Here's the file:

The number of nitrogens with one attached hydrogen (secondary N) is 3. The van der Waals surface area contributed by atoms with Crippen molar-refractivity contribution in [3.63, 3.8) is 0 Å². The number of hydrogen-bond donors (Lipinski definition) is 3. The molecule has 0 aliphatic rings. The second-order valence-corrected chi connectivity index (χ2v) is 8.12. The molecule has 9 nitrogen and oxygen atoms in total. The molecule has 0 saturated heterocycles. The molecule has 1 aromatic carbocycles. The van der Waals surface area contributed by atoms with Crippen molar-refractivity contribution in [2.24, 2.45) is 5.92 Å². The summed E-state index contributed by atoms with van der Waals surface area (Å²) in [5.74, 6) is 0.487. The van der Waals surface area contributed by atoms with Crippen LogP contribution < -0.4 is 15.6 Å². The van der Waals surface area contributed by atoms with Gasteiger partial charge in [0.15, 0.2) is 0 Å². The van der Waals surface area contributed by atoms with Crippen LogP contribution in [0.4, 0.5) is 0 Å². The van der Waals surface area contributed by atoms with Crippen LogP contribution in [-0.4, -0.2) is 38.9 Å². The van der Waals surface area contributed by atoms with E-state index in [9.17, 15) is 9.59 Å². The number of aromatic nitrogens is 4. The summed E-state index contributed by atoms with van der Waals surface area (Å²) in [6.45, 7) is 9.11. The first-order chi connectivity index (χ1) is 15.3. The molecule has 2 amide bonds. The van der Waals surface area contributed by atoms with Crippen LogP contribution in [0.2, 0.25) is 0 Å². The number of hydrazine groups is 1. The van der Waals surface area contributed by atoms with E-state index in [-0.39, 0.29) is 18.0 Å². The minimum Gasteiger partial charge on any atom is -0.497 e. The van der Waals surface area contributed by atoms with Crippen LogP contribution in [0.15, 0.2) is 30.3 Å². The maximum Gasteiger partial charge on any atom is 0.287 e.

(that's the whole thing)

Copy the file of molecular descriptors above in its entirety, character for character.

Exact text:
The number of nitrogens with one attached hydrogen (secondary N) is 3. The van der Waals surface area contributed by atoms with Crippen molar-refractivity contribution in [3.63, 3.8) is 0 Å². The number of hydrogen-bond donors (Lipinski definition) is 3. The molecule has 0 aliphatic rings. The second-order valence-corrected chi connectivity index (χ2v) is 8.12. The molecule has 9 nitrogen and oxygen atoms in total. The molecule has 0 saturated heterocycles. The molecule has 1 aromatic carbocycles. The van der Waals surface area contributed by atoms with Crippen molar-refractivity contribution in [2.24, 2.45) is 5.92 Å². The summed E-state index contributed by atoms with van der Waals surface area (Å²) in [5.74, 6) is 0.487. The van der Waals surface area contributed by atoms with Crippen LogP contribution < -0.4 is 15.6 Å². The van der Waals surface area contributed by atoms with Gasteiger partial charge in [0.15, 0.2) is 0 Å². The van der Waals surface area contributed by atoms with Crippen LogP contribution in [0.4, 0.5) is 0 Å². The van der Waals surface area contributed by atoms with Crippen LogP contribution in [-0.4, -0.2) is 38.9 Å². The van der Waals surface area contributed by atoms with E-state index in [9.17, 15) is 9.59 Å². The number of aromatic nitrogens is 4. The summed E-state index contributed by atoms with van der Waals surface area (Å²) in [6.45, 7) is 9.11. The first-order chi connectivity index (χ1) is 15.3. The molecule has 2 amide bonds. The van der Waals surface area contributed by atoms with Crippen LogP contribution in [0.2, 0.25) is 0 Å². The number of hydrazine groups is 1. The van der Waals surface area contributed by atoms with E-state index in [-0.39, 0.29) is 18.0 Å². The minimum Gasteiger partial charge on any atom is -0.497 e. The van der Waals surface area contributed by atoms with Crippen LogP contribution in [0.15, 0.2) is 30.3 Å². The maximum Gasteiger partial charge on any atom is 0.287 e.